Vanwall went back to front-line racing in 1960. Sadly, they got it a bit back-to-front
Tony Brooks was “thrilled” to re-sign with Vanwall for the 1960 season. It suited his new circumstances very well. Having just bought a garage in Weybridge he needed to spend more time at home while he learned the business. But there was more to it than that: he was also convinced that Vanwall would provide him with a race-winning package.
“I signed to drive a rear-engined Vanwall,” explains Brooks, “to be based around a Lotus 18. What I thought I was going to get was a beefed-up, properly engineered Lotus with a Vanwall engine in the back that was more powerful than the Climax motors the other British teams were using.”
What he actually got was the last knockings of the front-engined era.
Brooks drove a lightened ‘teardrop’ car at Goodwood’s Easter meeting. While Innes Ireland’s Lotus 18 ushered in a new era, he three-wheeled his recalcitrant mount round, comforting himself with the thought that things at Vanwall could only get better.
They did, too. But by nowhere near enough.
At Reims for the French GP in July, Vanwall finally turned out its new car. It was low, svelte, well-made — but still front-engined. Italian firm Colotti had designed a new rear end and gearbox for GAV’s beloved machine, which now boasted independent rear suspension and a five-speed ‘box mounted behind the diff. Brooks was dismayed, but duty-bound.
“It perhaps would have been kinder for me to tell him that he was wasting his time with this approach. But I had a good relationship with him and didn’t want to spoil that. I was doing my best to please the guy.”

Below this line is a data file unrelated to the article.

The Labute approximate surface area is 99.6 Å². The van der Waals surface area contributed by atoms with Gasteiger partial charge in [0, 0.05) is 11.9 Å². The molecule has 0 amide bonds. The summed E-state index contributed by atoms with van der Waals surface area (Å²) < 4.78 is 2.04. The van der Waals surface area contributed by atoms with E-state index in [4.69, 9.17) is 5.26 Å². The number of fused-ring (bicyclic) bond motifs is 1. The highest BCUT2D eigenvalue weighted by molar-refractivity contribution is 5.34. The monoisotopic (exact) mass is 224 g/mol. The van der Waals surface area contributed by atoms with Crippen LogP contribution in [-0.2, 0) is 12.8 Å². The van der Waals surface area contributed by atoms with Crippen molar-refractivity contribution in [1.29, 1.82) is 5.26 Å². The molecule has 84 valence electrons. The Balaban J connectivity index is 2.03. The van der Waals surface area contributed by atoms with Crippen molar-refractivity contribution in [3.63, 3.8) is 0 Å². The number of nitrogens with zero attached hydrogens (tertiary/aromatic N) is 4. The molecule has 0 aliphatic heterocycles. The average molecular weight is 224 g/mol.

His best was a qualifying time of 2min 23.3sec — just a tenth quicker than he had gone in 1958. Jack Brabham’s ‘Lowline’ Cooper was on pole with a lap in 2min 16.8sec.
“The car looked beautiful, but it was still too big and heavy. It didn’t have the manoeuvrability or road-holding of the new Lotus and Cooper. There were some big advances made that season by those cars.” Brooks knew this from experience, GAV’s stop-start programme having forced him to race a year-old Cooper for the Yeoman Credit outfit. “The pace of change was increasing and here was Tony thinking that there still was mileage in the front-engined car. When I signed I thought he had seen the light. Maybe he couldn’t bring himself to run a Lotus chassis. I don’t know, I never discussed it with him”
GAV’s motor racing had started as a hobby, become a business and now appeared to be ending as a hobby. The man who’d been so focused, driven, now seemed to be tinkering.
Brooks retired the ‘Lowline’ at Reims after a handful of laps, unsettled by an untraceable vibration and braking woes.
“That Colotti gearbox must have been better than the old unit but, to be honest, not a lot of features about that car are seared on my memory.”
What of the Lotus-Vanwall? It was entered for Brooks at Snetterton’s Lombank Trophy in September. He practised it (at promising speeds), but engine ills meant it did not race.